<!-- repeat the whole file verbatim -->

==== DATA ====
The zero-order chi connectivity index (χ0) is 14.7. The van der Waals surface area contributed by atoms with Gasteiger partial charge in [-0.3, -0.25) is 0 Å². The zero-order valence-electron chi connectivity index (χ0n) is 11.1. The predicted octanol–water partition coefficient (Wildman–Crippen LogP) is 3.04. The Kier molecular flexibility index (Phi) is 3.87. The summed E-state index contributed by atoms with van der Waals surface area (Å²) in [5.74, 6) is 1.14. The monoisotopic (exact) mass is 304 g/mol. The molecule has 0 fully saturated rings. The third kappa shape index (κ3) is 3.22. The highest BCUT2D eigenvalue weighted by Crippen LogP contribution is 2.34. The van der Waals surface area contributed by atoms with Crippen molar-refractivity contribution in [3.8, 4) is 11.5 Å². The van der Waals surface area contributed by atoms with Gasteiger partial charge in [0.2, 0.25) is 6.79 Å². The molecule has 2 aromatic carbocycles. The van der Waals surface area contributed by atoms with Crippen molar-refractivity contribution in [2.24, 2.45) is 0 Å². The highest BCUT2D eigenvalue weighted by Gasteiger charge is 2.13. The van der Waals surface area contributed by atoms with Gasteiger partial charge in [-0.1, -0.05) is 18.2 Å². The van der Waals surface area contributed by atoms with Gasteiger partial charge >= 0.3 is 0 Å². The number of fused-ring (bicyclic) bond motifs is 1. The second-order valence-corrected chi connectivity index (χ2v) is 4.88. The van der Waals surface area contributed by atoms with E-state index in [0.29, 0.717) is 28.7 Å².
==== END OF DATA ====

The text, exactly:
The zero-order chi connectivity index (χ0) is 14.7. The van der Waals surface area contributed by atoms with Gasteiger partial charge in [-0.3, -0.25) is 0 Å². The zero-order valence-electron chi connectivity index (χ0n) is 11.1. The predicted octanol–water partition coefficient (Wildman–Crippen LogP) is 3.04. The Kier molecular flexibility index (Phi) is 3.87. The summed E-state index contributed by atoms with van der Waals surface area (Å²) in [5.74, 6) is 1.14. The monoisotopic (exact) mass is 304 g/mol. The molecule has 0 fully saturated rings. The third kappa shape index (κ3) is 3.22. The highest BCUT2D eigenvalue weighted by Crippen LogP contribution is 2.34. The van der Waals surface area contributed by atoms with Crippen molar-refractivity contribution in [3.8, 4) is 11.5 Å². The van der Waals surface area contributed by atoms with Gasteiger partial charge in [0.2, 0.25) is 6.79 Å². The molecule has 2 aromatic carbocycles. The van der Waals surface area contributed by atoms with Crippen molar-refractivity contribution in [2.24, 2.45) is 0 Å². The highest BCUT2D eigenvalue weighted by Gasteiger charge is 2.13. The van der Waals surface area contributed by atoms with Gasteiger partial charge in [-0.1, -0.05) is 18.2 Å². The van der Waals surface area contributed by atoms with Gasteiger partial charge >= 0.3 is 0 Å². The number of fused-ring (bicyclic) bond motifs is 1. The second-order valence-corrected chi connectivity index (χ2v) is 4.88. The van der Waals surface area contributed by atoms with E-state index in [0.29, 0.717) is 28.7 Å².